What is H1N1 flu?
H1N1 Flu which was also known as swine flu, is caused by H1N1 virus. This virus is a relatively new strain of an influenza virus that causes symptoms similar to the regular flu. It originated in pigs, but is spread primarily from person to person. The H1N1 virus is currently a seasonal flu virus found in humans. Although it also circulates in pigs, you cannot get it by eating properly handled and cooked pork or pork products.
Swine flu made headlines in 2009 when it was first discovered in humans and became a pandemic. Pandemics are contagious diseases affecting people throughout the world or on multiple continents at the same time.
How common is H1N1 flu?
This H1N1 flu is extremely common. It can affect patients at any age. It can be managed by reducing your risk factors. Please discuss with your doctor for further information.
What are the symptoms of H1N1 flu?
The common symptoms of H1N1 Flu are:
- Sore throat;
- Stuffy or runny nose;
- Body aches;
- Nausea and vomiting.
These common symptoms are pretty much the same as seasonal flu. Like the regular flu, swine flu can lead to more serious problems including pneumonia, a lung infection, and other breathing problems. And it can make an illness like diabetes or asthma worse
There may be some symptoms not listed above. If you have any concerns about a symptom, please consult your doctor.
When should I see my doctor?
You should contact your doctor if you have any of the following:
- Fast breathing or trouble breathing;
- Bluish skin color;
- Not drinking enough fluids;
- Not waking up or not interacting;
- Being so irritable that the child does not want to be held;
- Flu-like symptoms improve but then return with fever and worse cough;
- Fever with a rash.
- Difficulty breathing or shortness of breath;
- Pain or pressure in the chest or abdomen;
- Sudden dizziness;
- Severe or persistent vomiting;
- Flu-like symptoms that improve but then return with fever and worse cough.
What causes H1N1 flu?
H1N1 flu is caused by a strain of influenza virus that usually only infects pigs. Unlike typhus, which can be transmitted by lice or ticks, transmission usually occurs from person to person, not animal to person.
H1N1 flu is very contagious. The disease is spread through saliva and mucus particles. People may spread it by:
- Touching a germ-covered surface and then touching their eyes or nose.
When people who have it cough or sneeze, they spray tiny drops of the virus into the air. If you come in contact with these drops, touch a surface (like a doorknob or sink) where the drops landed, or touch something an infected person has recently touched, you can catch H1N1 swine flu. People who have it can spread it one day before they have any symptoms and as many as 7 days after they get sick. Kids can be contagious for as long as 10 days.
Despite the name, you can’t catch swine flu from eating bacon, ham, or any other pork product.
What increases my risk for H1N1 flu?
There are many risk factors for H1N1 flu, such as:
- Adults over age 65;
- Children under 5 years old;
- Young adults under age 19 who are receiving long-term aspirin therapy;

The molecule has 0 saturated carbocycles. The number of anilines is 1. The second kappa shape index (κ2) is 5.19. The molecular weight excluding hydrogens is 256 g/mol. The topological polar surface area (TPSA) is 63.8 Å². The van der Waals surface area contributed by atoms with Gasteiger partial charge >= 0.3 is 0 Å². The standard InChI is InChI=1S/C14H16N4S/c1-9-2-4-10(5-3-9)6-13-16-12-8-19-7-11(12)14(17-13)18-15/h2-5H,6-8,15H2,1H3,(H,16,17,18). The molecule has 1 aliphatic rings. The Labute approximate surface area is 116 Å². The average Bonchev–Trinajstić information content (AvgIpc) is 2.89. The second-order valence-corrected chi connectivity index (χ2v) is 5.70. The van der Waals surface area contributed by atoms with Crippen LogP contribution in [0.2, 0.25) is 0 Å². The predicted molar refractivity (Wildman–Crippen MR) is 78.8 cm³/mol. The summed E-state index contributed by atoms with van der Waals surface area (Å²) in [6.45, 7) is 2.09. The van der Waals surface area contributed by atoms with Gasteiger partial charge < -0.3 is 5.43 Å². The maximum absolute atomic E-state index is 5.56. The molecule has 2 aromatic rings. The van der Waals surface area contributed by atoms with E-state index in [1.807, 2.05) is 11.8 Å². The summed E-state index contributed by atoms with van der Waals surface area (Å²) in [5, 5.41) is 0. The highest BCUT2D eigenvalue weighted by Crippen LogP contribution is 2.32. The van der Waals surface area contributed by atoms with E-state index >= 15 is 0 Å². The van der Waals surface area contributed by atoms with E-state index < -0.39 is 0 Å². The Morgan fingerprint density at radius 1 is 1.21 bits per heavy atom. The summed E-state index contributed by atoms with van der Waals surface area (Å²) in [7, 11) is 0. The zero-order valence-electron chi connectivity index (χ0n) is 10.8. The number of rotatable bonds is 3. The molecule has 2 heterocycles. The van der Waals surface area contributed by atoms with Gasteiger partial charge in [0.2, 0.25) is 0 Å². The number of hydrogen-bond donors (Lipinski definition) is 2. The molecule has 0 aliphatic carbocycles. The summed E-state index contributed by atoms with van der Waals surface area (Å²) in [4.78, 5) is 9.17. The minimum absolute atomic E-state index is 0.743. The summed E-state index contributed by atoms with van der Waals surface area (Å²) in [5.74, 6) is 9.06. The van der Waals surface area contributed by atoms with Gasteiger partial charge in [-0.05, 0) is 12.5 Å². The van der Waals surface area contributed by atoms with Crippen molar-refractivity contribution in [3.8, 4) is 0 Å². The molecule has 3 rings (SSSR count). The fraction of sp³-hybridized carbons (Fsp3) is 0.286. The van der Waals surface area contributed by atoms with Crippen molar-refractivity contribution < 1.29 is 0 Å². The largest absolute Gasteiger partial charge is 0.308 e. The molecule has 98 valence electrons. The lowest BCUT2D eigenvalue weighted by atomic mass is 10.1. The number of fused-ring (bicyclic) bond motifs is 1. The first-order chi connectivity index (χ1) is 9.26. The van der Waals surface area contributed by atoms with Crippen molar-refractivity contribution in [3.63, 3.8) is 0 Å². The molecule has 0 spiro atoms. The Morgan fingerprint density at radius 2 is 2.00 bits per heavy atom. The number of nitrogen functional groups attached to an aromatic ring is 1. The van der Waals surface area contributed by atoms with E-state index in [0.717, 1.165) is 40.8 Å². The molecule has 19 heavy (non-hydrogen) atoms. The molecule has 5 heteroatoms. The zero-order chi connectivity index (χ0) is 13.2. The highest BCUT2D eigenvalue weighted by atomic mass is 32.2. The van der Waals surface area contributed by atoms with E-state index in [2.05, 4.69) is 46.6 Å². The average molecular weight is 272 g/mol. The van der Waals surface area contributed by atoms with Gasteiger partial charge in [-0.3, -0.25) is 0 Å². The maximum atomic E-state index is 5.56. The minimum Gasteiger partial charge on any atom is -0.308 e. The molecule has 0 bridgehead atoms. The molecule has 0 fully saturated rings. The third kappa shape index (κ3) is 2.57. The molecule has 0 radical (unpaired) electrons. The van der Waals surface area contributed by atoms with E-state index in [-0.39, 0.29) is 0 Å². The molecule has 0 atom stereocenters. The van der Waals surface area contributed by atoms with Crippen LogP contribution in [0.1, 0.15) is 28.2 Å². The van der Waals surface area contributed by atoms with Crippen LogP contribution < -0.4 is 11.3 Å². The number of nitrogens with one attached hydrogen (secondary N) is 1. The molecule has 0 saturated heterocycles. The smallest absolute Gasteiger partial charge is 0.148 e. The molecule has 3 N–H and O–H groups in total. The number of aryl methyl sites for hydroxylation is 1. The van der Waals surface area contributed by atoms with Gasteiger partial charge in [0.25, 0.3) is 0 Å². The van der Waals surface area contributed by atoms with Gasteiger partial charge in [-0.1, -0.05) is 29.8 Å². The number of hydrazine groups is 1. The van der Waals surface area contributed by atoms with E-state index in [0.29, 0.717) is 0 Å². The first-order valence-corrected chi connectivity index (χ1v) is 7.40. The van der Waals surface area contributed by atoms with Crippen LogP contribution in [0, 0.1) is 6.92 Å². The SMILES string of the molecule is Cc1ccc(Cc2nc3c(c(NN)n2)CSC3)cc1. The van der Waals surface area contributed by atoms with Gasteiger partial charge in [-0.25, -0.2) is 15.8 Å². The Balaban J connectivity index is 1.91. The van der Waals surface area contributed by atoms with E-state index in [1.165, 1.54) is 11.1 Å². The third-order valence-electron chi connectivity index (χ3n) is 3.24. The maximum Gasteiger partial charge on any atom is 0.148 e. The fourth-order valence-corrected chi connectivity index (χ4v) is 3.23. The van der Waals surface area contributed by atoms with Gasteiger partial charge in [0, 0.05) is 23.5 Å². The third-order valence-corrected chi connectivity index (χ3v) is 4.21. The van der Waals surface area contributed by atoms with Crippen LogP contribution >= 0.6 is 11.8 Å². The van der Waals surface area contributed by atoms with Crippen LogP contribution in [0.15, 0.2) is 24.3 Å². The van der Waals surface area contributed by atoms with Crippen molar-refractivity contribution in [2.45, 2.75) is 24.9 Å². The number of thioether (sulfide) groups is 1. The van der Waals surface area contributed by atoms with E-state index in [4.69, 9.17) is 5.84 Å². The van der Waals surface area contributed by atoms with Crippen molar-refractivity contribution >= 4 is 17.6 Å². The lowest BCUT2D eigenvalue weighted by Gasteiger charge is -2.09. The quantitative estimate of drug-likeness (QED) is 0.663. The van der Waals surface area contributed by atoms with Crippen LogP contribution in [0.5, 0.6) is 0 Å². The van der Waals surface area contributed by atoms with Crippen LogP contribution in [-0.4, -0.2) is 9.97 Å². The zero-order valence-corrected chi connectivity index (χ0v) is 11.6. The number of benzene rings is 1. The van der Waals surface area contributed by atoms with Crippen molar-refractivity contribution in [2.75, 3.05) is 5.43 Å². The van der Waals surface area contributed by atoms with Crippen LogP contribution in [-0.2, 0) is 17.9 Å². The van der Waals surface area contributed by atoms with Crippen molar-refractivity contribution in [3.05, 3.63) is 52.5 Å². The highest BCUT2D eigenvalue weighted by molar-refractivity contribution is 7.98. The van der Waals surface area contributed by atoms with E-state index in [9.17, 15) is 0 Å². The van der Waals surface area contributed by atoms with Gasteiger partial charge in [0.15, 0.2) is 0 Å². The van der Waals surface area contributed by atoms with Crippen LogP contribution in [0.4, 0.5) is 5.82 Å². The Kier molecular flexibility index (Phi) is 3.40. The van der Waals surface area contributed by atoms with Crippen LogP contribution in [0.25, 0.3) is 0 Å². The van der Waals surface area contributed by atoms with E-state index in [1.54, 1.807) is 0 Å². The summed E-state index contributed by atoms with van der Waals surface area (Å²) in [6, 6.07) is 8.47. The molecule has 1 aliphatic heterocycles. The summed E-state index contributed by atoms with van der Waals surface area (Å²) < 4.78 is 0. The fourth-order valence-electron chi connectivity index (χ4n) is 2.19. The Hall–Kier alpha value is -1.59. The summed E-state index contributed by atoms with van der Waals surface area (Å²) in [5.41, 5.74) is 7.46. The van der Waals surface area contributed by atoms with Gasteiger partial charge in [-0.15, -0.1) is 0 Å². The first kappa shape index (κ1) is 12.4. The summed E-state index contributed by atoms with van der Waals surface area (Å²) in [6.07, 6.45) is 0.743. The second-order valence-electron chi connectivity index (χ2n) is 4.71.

- People with compromised immune systems (due to a disease such as AIDS);
- Pregnant women;
- People with chronic illnesses such as asthma, heart disease, diabetes or neuromuscular disease;
- People in nursing homes and other long-term care facilities.
Diagnosis & treatment
The information provided is not a substitute for any medical advice. ALWAYS consult with your doctor for more information.
How is H1N1 flu diagnosed?
Your doctor can make a diagnosis by sampling fluid from your body. To take a sample, your doctor or a nurse may swab your nose or throat. The swab will be analyzed using various genetic and laboratory techniques to identify the specific type of virus.
How is H1N1 flu treated?
Most cases of swine flu don’t require medication for treatment. You don’t need to see a doctor unless you’re at risk for developing medical complications from the flu. You should focus on relieving your symptoms and preventing the spread of the H1N1 to other people.
Two antiviral drugs are recommended for treating swine flu: the oral drugs oseltamivir (Tamiflu) and zanamivir (Relenza). The reason is that flu viruses can develop resistance to these drugs, they’re often reserved for people who are at high risk for complications from the flu. People who are otherwise generally healthy and get swine flu will be able to fight the infection on their own.
Lifestyle changes & home remedies
What are some lifestyle changes or home remedies that can help me manage H1N1 flu?
The following lifestyles and home remedies might help you cope with H1N1 Flu:
- Get plenty of rest: This will help your immune system focus on fighting the infection.
- Drink plenty of water and other liquids to prevent dehydration: Soup and clear juices will help replenish your body of lost nutrients.
- Take over-the-counter pain relievers for symptoms such as headache and sore throat.
- Frequently washing hands with soap or hand sanitizer;
- Not touching your nose, mouth, or eyes (the virus can survive on surfaces like telephones and tabletops);
- Staying home from work or school if you’re ill;
- Avoiding large gatherings when swine flu is in season.
If you have any questions, please consult with your doctor to better understand the best solution for you.
Hello Health Group does not provide medical advice, diagnosis or treatment.
Review Date: December 4, 2016 | Last Modified: January 4, 2017
H1N1 Flu Virus (Swine Flu). http://www.webmd.com/cold-and-flu/flu-guide/h1n1-flu-virus-swine-flu. Accessed October 19, 2016.
2009 H1N1 Flu ("Swine Flu") and You. http://www.cdc.gov/h1n1flu/qa.htm. Accessed October 19, 2016.
Swine Flu (H1N1). http://www.healthline.com/health/swine-flu#Overview1. Accessed October 19, 2016.